Last year, European Union’s exports totaled €2.13T, imports amounted to €1.93T, says Eurostat figures
European Union’s foreign trade balance saw a €200.3 billion ($224.33 billion) surplus last year, the bloc’s statistical office revealed on Friday.
According to Eurostat, trade surplus rose by 31.9% year-on-year in 2019, from €151.8 billion in 2018.
The average Euro/U.S. dollar exchange rate was 1.12 in last year, down from 1.18 in the previous year.
Exports from the EU increased by 3.5% to €2.13 trillion, while imports were €1.93 trillion, up 1.3%, in seven months on an annual basis.
Intra-EU28 trade rose 1.4% to reach €3.06 trillion year-on-year in the same period.
The U.S. was the bloc’s main trade partner, with €384.4 billion imports from the union and €231.7 billion in exports.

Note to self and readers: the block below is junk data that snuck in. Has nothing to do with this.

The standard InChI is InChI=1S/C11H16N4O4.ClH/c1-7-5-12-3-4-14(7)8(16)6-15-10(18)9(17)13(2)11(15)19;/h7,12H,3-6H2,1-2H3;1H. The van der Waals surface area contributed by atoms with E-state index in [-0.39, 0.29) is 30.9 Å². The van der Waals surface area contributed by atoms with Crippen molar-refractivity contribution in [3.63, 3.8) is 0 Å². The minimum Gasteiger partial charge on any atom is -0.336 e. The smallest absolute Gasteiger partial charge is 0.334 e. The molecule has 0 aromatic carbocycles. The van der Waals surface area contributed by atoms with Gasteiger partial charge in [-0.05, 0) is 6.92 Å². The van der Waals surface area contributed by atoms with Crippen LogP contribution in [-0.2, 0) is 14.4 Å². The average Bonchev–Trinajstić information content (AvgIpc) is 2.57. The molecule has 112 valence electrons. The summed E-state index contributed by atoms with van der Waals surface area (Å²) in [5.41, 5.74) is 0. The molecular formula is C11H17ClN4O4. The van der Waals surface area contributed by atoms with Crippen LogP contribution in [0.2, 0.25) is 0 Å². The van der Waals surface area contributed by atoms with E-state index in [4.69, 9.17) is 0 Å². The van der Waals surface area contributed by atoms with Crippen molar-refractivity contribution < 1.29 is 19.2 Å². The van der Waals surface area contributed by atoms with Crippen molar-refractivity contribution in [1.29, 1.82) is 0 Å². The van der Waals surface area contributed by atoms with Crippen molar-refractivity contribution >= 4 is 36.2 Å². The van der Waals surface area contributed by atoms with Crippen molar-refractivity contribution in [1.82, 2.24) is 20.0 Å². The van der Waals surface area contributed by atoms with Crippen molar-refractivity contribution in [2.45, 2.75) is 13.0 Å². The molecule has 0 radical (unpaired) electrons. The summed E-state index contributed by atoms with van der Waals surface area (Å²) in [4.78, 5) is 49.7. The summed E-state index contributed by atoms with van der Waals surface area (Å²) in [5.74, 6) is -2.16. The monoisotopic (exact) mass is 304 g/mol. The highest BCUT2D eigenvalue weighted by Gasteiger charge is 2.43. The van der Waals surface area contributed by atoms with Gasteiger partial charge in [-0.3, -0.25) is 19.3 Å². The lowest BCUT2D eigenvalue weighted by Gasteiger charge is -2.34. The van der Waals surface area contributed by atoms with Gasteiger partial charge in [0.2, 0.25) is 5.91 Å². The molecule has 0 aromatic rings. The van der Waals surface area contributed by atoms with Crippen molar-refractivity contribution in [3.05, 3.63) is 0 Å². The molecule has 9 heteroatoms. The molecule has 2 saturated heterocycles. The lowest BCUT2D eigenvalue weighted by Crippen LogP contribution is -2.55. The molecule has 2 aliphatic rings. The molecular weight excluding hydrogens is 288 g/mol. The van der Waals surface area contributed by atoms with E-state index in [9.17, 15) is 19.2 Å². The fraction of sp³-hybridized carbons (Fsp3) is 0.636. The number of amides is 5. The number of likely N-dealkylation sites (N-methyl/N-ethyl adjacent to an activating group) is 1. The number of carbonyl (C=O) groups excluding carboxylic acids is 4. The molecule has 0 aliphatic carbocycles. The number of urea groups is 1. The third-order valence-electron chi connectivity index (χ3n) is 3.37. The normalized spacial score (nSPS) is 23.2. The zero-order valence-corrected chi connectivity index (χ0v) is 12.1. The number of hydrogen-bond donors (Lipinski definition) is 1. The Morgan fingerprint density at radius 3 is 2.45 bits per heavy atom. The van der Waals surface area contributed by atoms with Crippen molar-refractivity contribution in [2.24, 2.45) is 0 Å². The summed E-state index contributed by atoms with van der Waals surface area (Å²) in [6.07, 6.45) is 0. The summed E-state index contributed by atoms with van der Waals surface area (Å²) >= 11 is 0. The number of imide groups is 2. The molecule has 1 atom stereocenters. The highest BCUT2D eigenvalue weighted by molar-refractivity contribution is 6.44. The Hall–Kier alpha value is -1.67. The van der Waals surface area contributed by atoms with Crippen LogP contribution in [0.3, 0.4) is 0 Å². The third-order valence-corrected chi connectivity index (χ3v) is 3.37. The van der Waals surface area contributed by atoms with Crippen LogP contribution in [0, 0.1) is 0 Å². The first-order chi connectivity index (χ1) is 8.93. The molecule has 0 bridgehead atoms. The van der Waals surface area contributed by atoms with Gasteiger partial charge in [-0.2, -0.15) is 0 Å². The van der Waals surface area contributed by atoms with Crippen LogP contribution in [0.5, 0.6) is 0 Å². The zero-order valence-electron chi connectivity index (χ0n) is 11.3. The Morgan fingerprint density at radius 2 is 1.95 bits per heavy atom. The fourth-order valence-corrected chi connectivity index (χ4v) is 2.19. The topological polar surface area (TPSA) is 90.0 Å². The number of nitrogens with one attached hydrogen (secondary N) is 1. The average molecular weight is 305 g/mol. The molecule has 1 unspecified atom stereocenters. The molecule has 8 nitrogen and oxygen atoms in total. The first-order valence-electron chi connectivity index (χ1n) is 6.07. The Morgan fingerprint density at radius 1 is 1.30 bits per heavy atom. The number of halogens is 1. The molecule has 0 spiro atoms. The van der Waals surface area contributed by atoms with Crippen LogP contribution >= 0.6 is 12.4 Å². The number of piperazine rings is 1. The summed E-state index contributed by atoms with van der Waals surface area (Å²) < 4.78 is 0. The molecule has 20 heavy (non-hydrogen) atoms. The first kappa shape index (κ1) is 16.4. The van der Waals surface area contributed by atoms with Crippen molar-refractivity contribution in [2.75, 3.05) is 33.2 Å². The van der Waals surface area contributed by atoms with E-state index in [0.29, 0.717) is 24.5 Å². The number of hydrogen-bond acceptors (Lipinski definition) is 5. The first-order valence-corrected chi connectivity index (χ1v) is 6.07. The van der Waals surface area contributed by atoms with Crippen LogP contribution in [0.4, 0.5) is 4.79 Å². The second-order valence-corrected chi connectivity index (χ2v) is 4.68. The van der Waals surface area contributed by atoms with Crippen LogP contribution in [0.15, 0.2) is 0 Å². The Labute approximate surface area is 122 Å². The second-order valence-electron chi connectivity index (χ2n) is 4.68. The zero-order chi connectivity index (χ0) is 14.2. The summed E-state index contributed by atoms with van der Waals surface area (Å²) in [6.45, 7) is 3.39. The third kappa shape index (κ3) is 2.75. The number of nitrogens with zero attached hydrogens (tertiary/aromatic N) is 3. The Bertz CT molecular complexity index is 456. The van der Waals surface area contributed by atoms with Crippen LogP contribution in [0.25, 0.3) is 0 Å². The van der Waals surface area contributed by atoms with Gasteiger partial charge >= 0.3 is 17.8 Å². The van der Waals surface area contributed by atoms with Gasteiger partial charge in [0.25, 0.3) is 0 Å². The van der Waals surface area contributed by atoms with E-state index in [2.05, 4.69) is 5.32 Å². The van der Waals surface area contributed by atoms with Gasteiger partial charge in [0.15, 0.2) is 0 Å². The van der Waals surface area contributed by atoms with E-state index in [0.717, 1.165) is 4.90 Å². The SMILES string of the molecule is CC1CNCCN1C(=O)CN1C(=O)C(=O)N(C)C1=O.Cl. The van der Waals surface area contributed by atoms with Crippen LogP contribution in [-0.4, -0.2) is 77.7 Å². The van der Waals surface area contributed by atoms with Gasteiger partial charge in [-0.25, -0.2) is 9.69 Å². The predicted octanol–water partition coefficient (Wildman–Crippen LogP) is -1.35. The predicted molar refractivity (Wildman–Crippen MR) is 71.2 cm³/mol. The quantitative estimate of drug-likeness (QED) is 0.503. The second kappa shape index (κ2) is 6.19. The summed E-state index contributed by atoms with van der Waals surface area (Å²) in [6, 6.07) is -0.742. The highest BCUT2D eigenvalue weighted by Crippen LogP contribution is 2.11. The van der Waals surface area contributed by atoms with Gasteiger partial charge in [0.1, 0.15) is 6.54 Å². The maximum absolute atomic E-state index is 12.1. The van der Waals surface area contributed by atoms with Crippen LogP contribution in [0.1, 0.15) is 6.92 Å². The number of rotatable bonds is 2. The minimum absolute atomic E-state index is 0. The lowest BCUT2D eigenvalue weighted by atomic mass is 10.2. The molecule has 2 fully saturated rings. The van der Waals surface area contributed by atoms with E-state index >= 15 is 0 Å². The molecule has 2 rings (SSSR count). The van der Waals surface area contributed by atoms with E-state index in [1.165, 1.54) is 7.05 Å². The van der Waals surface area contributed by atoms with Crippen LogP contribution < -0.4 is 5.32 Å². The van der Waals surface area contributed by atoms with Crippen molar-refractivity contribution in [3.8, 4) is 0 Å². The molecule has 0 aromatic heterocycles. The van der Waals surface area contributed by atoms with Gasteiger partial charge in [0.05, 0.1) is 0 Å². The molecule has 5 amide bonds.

By export volume, the U.K., China, Switzerland and Russia followed the U.S. in the year, said EuroStat.
China was the top source of EU imports with €361.3 billion, followed by the U.S., the U.K., Russia and Switzerland.
Country-to-country trade balances indicated that the EU incurred the largest deficit with China nearly €163 billion and the highest surplus with the U.S. €152.6 billion over the same period.
Meanwhile, in the same period, the eurozone posted a €225.7 billion ($252.8 billion) trade surplus, by exporting €2.34 trillion and importing €2.12 trillion.
The Eurozone/euro area or EA19 represents the member states that use the single currency, the euro.